DID YOU KNOW?... Bugs can spread diseases which cannot be prevented or treated. Reduce your risk.
Health Canada and Centers for Disease Control suggest the following guidelines for the prevention of bug bites.
Bugs (including mosquitoes, ticks, and some
flies) can spread diseases (including Zika, dengue, and Lyme disease), many of
which cannot be prevented or treated with a vaccine or medicine. Reduce your
risk by taking steps to prevent bug bites. See below for special instructions
to protect babies, children, and pregnant women.
Use Health Canada or Environmental Protection Agency, registered insect repellents that contain at least 20% DEET (Off! Deep Woods) for protection against mosquitoes, ticks, and other bugs. Other repellents protect against mosquitoes but may not be effective against ticks or other bugs:
When using insect repellent, follow the instructions on the package and reapply as directed:
Consider using clothing and gear (such as boots, pants, socks, and tents) that are treated with (an insecticide). You can buy pre-treated clothes or treat your own clothes. If treating items yourself, follow instructions carefully. Do not use permethrin directly on skin.
Cover Exposed Skin
As much as possible, wear long-sleeved shirts, long pants, socks, and a hat. Tuck your shirt into your pants, and tuck your pants into your socks for maximum protection. Some bugs, such as tsetse flies, can bite through thin fabric.
Avoid Bugs Where You Are Staying
Choose hotel rooms or other accommodations
that are air conditioned or have good window and door screens so bugs can’t get
inside. If bugs can get into where you are sleeping, sleep under a
permethrin-treated bed net that can be tucked under the mattress. When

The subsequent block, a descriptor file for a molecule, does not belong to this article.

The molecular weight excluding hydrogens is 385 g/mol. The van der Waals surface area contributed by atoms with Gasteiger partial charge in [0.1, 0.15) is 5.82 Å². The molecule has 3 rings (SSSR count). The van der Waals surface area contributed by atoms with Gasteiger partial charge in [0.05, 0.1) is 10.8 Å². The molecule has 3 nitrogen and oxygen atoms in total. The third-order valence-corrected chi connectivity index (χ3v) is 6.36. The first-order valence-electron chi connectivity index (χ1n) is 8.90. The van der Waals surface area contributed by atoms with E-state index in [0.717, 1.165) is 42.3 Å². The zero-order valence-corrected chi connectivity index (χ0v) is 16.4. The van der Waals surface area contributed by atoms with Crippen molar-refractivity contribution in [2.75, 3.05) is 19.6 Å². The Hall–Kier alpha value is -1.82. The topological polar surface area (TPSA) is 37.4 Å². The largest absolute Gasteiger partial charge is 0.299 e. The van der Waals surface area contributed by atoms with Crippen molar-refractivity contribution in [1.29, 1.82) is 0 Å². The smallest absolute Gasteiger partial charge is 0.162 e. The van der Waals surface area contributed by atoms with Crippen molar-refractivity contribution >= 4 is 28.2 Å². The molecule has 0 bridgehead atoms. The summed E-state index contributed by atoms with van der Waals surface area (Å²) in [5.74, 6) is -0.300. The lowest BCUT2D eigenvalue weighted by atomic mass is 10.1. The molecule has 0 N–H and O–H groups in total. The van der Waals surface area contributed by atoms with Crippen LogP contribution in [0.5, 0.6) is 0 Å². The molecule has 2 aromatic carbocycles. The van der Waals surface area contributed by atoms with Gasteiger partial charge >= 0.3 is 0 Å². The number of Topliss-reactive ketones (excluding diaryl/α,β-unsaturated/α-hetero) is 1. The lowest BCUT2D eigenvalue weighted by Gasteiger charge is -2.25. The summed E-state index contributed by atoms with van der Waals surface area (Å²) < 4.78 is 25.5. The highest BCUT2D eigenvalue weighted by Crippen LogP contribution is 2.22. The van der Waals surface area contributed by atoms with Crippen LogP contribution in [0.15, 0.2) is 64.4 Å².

outdoors, use area repellents (such as mosquito coils) containing metofluthrin
Traveling with Children
Follow instructions for applying repellent on children:
• Do not use insect repellents on babies younger than 2 months old.
• Do not use products containing Oil of lemon eucalyptus (OLE) or para-menthane-diol (PMD) on children younger than 3 years old.
• Children should not touch repellent. Adults should apply it to their hands and gently spread it over the child’s exposed skin.
• Do not apply repellent to children’s hands because they tend to put their hands in their mouths.
• Keep repellent out of the reach of children.
For babies under 2 months old, protect them by draping mosquito netting over their carrier or car seat. Netting should have an elastic edge for a tight fit.
Some infections, including Zika, can spread
from a pregnant woman to her fetus, so pregnant women should strictly follow
steps to prevent mosquito bites while traveling. In the case of Zika, because
infection in a pregnant woman is linked to serious birth defects and
miscarriage, CDC and Health Canada recommend that pregnant women not travel to areas with Zika outbreaks(https://wwwnc.cdc.gov/travel/page/zika-travel-information).